Monday, April 22, 2019

Our role in helping protect our species

By Ann Briggs and Mike Allende

Today, April 22, is Earth Day and the theme this year is "Protect Our Species." The goal of the campaign is to raise awareness of the accelerating rate of loss in plant and wildlife populations due to habitat destruction, pollution, climate change, pesticides and other human-related activities.
Restoring native vegetation – like this along SR 542 Anderson Creek in Whatcom County – is a key part
in maintaining a healthy ecosystem in construction areas.

The transportation sector is responsible for more than 42 percent of the state's carbon emissions - a concern for all of us as we see, experience and plan for the effects of climate change. Here in Washington state, we are often reminded of the need to protect our resident orca whales, salmon, pollinators and other wildlife as well as the habitats they depend on for their continued existence.
Building wildlife connections helps keep animals and people safe by limiting the possibility for vehicle/wildlife collisions.

Being good stewards of the environment is vitally important to our agency. But how are we doing that? Here's just a few examples of how we help preserve and enhance habitats to protect our species:
  • We use native plants to restore areas disturbed during construction to establish healthy plant communities that out-compete undesirable plants and provide pollinator habitat. Just east of Snoqualmie Pass, we teamed up with the U.S. Forest Service to collect native seeds and cuttings to grow at local nurseries. Once the plants matured, we planted them along the Snoqualmie Pass East project to restore the habitat we affected during the first phases of the project.
  • In fall 2018, we began testing a variety of seed mixes and soil preparation methods at the Scatter Creek Rest Area along I-5 north of Centralia. We're monitoring the site for successful establishment of flowering plants and increased pollinator activity. The results will help us develop restoration and maintenance practices that provide future habitat for pollinators along roadsides.
  • We're working with Washington State University on a study of SR 20 North Cascades Highway Wildlife to gather information about the patterns of deer crossings along SR 20 between Twisp and Early Winters Campground. The goal of the study is to gain understanding of the environmental factors that affect deer-vehicle collisions and to provide recommendations that could reduce the number of collision each year.
Improving fish passages – we've corrected more than 300 so far – has improved
fish migration and the environment in those areas.
  • Since 2018, we've been exploring strategies to quiet our ferries to help protect orca whales, including ambient sound levels from ferries by slowing down in Haro Strait when whales are present.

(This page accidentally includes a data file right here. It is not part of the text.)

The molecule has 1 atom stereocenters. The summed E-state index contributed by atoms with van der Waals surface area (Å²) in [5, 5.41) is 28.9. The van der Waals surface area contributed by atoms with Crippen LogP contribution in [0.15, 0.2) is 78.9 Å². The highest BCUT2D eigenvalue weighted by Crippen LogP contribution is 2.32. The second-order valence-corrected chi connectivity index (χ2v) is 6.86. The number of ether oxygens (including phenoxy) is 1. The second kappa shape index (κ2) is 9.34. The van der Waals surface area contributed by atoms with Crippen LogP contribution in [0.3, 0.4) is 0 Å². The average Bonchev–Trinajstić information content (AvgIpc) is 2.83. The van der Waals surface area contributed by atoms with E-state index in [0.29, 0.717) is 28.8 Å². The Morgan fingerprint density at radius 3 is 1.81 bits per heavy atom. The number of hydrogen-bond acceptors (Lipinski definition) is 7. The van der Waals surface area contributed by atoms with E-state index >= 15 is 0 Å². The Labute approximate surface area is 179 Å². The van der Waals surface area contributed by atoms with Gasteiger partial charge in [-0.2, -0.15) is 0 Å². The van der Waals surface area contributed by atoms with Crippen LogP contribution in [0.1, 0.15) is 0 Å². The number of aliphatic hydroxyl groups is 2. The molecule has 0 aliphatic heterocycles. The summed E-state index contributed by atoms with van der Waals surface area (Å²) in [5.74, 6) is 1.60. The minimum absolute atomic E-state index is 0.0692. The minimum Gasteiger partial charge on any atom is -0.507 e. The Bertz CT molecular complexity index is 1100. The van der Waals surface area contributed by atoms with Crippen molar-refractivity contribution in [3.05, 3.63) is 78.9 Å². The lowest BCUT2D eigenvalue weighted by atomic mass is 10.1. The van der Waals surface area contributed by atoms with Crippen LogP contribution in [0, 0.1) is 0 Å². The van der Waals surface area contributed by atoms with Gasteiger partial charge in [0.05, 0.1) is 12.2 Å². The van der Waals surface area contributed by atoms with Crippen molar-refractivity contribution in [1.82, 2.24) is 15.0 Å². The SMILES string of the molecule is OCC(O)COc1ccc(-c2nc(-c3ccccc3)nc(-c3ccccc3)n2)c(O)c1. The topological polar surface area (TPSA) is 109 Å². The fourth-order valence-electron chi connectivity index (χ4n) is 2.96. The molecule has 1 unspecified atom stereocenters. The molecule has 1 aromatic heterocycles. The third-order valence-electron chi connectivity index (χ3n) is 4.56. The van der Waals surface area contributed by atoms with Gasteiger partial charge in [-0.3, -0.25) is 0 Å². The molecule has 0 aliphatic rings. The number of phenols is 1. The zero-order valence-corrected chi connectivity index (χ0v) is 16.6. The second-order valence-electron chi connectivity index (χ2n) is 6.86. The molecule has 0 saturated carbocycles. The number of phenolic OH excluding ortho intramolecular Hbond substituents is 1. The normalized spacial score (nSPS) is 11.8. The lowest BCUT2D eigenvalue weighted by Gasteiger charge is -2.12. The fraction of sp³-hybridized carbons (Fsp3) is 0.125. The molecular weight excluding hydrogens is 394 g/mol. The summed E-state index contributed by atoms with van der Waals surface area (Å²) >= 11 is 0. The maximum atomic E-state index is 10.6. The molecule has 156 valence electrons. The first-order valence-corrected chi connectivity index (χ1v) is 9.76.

• To improve air quality and reduce emissions, our ferries use B5 biodiesel - a blend of 5 percent biodiesel and 95 percent ultra-low sulfur diesel. This year we will increase use of B10 biodiesel. We are also working with the Governor and Legislature to move forward with converting vessels to hybrid-electric propulsion, which would reduce carbon emissions from our current fleet by 25 percent.
  • We've already corrected more than 300 barriers to fish passage, improving access to 1,000 miles of stream habitat. We're continuing our work to correct an additional 415 barriers, restoring access to 90 percent of blocked habitat in the northwest part of the state by 2030.
Encouraging active transportation by improving facilities – like the SR 520 trail across Lake Washington – helps
provide safe options for everyone, regardless of mode of transportation.
  • Promoting active transportation such as walking and bicycling by investing in connected infrastructure to give people more - and safer - options for getting around. For example, the SR 520 trail across the new SR 520 bridge saw more than 328,000 trips in its first year, giving bicycle riders, runners and walkers a safe alternative for crossing Lake Washington.
  • We continue to work to replace petroleum-fueled agency vehicles with hybrid and electric vehicles. As of late 2018, we had 45 plug-in hybrid electric vehicles, 20 all-electric vehicles and 100 hybrids. Last year we also became the first state agency in Washington to begin using a hybrid work truck.
  • We're removing and replacing highway lighting with more energy-efficient LED lights. A project in 2017 converted 1,974 high pressure sodium lights with LED technology, resulting in energy savings of more than 68 percent.
We became the first state agency in Washington to begin using a hybrid work truck,
helping to cut down on our carbon footprint.
This is just the tip of the iceberg of the many ways we support a sustainable and environmentally friendly transportation system. We're proud of the work we do as an agency and will continue to look for ways we can make a difference, on Earth Day and every day.